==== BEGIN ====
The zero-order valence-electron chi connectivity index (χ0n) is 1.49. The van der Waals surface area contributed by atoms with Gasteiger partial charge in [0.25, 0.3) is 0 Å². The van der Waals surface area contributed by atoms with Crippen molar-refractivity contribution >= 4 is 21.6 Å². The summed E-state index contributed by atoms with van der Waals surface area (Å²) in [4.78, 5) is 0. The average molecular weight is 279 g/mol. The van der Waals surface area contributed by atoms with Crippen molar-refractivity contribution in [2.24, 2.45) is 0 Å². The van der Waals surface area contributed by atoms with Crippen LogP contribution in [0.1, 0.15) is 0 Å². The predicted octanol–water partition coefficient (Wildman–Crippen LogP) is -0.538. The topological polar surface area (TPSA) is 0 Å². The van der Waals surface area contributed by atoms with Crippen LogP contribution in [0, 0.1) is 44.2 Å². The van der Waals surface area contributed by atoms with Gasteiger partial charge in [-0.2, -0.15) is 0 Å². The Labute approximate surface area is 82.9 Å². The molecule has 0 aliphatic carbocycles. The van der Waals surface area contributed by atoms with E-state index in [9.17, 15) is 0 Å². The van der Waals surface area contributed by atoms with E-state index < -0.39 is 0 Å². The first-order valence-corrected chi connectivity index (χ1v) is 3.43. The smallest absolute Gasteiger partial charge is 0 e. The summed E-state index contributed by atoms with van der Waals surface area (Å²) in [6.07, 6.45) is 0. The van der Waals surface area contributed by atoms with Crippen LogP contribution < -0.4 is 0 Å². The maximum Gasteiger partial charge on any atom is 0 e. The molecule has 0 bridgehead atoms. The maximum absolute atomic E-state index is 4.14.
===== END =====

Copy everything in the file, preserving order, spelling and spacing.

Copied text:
The zero-order valence-electron chi connectivity index (χ0n) is 1.49. The van der Waals surface area contributed by atoms with Gasteiger partial charge in [0.25, 0.3) is 0 Å². The van der Waals surface area contributed by atoms with Crippen molar-refractivity contribution >= 4 is 21.6 Å². The summed E-state index contributed by atoms with van der Waals surface area (Å²) in [4.78, 5) is 0. The average molecular weight is 279 g/mol. The van der Waals surface area contributed by atoms with Crippen molar-refractivity contribution in [2.24, 2.45) is 0 Å². The van der Waals surface area contributed by atoms with Crippen LogP contribution in [0.1, 0.15) is 0 Å². The predicted octanol–water partition coefficient (Wildman–Crippen LogP) is -0.538. The topological polar surface area (TPSA) is 0 Å². The van der Waals surface area contributed by atoms with Crippen LogP contribution in [0, 0.1) is 44.2 Å². The van der Waals surface area contributed by atoms with Gasteiger partial charge in [-0.2, -0.15) is 0 Å². The Labute approximate surface area is 82.9 Å². The molecule has 0 aliphatic carbocycles. The van der Waals surface area contributed by atoms with E-state index in [9.17, 15) is 0 Å². The van der Waals surface area contributed by atoms with E-state index < -0.39 is 0 Å². The first-order valence-corrected chi connectivity index (χ1v) is 3.43. The smallest absolute Gasteiger partial charge is 0 e. The summed E-state index contributed by atoms with van der Waals surface area (Å²) in [6.07, 6.45) is 0. The van der Waals surface area contributed by atoms with Crippen LogP contribution < -0.4 is 0 Å². The maximum Gasteiger partial charge on any atom is 0 e. The molecule has 0 bridgehead atoms. The maximum absolute atomic E-state index is 4.14.